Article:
In an exciting turn of events, I have decided to limit my sample reviews to one sample per post, to comply with my new posting schedule. With that in mind, I think we can expect short but more in-depth posts about specific fragrances. And now, onto Coco Mademoiselle.
I’ve got a strange admiration for Chanel; on the one hand, the brand is one of the oldest fashion houses in the world, and endlessly successful. On the other, I don’t necessarily love their aesthetics. What I do love is the mystery and romance associated with Chanel’s fragrances. I got this sample when seeking No. 5 at a counter, but I was content nonetheless because I know how popular Coco Mademoiselle is, and I think it important to form an opinion for it. I once read that Coco Mademoiselle was created by chance much more than another popular Chanel, Chance, and that it’s success was a surprise to the brand. I don’t know how true that is (I imagine they have more than enough smart people to know when a product is going to succeed), but it adds to the mystery. Let’s sniff!
The carded sample is 2 mL, with the same light pink fluid as the full-size bottle. The line is offered in numerous products, including a dry oil, body lotion, EDT, and shower gel.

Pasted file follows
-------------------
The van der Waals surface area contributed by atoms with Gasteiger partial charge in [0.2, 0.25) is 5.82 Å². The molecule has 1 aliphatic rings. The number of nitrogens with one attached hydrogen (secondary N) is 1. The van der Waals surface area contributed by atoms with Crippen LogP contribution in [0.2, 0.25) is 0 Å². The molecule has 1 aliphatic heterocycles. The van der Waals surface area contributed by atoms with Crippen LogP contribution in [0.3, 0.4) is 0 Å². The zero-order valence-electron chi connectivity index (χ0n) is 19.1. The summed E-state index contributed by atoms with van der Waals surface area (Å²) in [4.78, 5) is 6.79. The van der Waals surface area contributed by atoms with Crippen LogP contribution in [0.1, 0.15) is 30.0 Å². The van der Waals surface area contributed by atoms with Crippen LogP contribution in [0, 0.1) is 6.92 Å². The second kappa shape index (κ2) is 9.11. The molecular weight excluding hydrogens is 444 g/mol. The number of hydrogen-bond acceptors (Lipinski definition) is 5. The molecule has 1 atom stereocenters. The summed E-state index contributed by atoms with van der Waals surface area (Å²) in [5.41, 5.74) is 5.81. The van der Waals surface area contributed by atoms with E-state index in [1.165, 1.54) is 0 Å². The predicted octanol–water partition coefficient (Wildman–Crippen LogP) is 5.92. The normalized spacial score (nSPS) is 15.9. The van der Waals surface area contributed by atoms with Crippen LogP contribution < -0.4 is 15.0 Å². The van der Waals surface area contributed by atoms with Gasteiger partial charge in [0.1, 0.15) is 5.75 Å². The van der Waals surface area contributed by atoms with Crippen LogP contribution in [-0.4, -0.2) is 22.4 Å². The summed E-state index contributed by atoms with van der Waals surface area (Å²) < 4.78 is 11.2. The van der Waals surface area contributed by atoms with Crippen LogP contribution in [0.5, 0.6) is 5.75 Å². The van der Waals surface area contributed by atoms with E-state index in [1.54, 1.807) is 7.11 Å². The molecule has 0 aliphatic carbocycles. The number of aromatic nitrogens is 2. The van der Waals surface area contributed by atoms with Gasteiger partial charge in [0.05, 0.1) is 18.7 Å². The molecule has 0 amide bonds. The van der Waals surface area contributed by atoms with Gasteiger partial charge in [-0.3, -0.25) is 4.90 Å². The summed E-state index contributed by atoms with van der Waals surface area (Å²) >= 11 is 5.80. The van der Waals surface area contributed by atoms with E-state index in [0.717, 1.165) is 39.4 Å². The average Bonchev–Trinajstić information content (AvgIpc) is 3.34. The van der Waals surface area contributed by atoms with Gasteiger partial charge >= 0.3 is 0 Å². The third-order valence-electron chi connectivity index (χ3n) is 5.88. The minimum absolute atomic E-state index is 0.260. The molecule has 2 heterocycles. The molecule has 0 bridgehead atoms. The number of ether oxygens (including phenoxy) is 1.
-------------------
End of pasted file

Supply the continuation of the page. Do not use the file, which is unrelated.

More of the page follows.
A 2001 release, this perfume was created by Chanel’s head perfumer, Jacques Polge, as a flanker to their 1984 Coco (which I’ve yet to sniff). From a marketing standpoint, Mademoiselle is aimed towards younger women, while Coco is for the older crowd. This EDP concentration opens with earthy citrus notes of bergamot and orange blossom, with a constant underlying hum, like a ceiling fan in an otherwise quiet room, of sweet patchouli and animalic musk. Something in this composition gives it a dusty, pepper edge – just in the last moment before you pull away from smelling it. I have to disagree with the marketing, because this is as mature as any Chanel I’ve ever smelled. The patchouli becomes so heavy that you’d think it was some sort of bizarre masculine.
Collective thoughts about what I’ve sniffed today: I’m not crazy for Coco Mademoiselle, but I feel braver now about smelling Chanel’s perfume than I did before this. If you think you like Mademoiselle in the store, take a sample and play with it at home – it’s a complicated one.
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